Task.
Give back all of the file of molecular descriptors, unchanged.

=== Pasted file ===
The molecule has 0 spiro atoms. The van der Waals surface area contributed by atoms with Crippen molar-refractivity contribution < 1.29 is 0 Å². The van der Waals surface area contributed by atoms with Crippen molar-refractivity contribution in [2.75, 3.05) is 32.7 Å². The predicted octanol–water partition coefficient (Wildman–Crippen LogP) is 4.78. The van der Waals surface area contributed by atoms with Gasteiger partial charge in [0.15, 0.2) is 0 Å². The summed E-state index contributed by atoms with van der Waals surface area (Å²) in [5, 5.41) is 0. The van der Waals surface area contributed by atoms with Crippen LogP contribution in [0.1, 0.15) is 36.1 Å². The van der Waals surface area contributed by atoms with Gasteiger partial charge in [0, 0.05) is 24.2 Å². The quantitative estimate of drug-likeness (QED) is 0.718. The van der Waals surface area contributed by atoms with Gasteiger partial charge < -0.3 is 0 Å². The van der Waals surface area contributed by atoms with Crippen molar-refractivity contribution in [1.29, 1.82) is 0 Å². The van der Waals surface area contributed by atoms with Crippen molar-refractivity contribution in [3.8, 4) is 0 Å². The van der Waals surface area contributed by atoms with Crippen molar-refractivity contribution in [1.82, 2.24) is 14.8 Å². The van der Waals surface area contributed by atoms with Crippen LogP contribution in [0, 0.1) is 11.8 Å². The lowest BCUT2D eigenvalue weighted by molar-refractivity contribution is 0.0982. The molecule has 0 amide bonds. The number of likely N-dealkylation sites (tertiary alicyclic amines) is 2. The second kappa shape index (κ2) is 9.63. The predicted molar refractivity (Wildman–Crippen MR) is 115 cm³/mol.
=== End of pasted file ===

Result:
The molecule has 0 spiro atoms. The van der Waals surface area contributed by atoms with Crippen molar-refractivity contribution < 1.29 is 0 Å². The van der Waals surface area contributed by atoms with Crippen molar-refractivity contribution in [2.75, 3.05) is 32.7 Å². The predicted octanol–water partition coefficient (Wildman–Crippen LogP) is 4.78. The van der Waals surface area contributed by atoms with Gasteiger partial charge in [0.15, 0.2) is 0 Å². The summed E-state index contributed by atoms with van der Waals surface area (Å²) in [5, 5.41) is 0. The van der Waals surface area contributed by atoms with Crippen LogP contribution in [0.1, 0.15) is 36.1 Å². The van der Waals surface area contributed by atoms with Gasteiger partial charge in [0, 0.05) is 24.2 Å². The quantitative estimate of drug-likeness (QED) is 0.718. The van der Waals surface area contributed by atoms with Gasteiger partial charge < -0.3 is 0 Å². The van der Waals surface area contributed by atoms with Crippen molar-refractivity contribution in [1.29, 1.82) is 0 Å². The van der Waals surface area contributed by atoms with Crippen molar-refractivity contribution in [3.8, 4) is 0 Å². The van der Waals surface area contributed by atoms with Crippen molar-refractivity contribution in [1.82, 2.24) is 14.8 Å². The van der Waals surface area contributed by atoms with Crippen LogP contribution in [0, 0.1) is 11.8 Å². The lowest BCUT2D eigenvalue weighted by molar-refractivity contribution is 0.0982. The molecule has 0 amide bonds. The number of likely N-dealkylation sites (tertiary alicyclic amines) is 2. The second kappa shape index (κ2) is 9.63. The predicted molar refractivity (Wildman–Crippen MR) is 115 cm³/mol.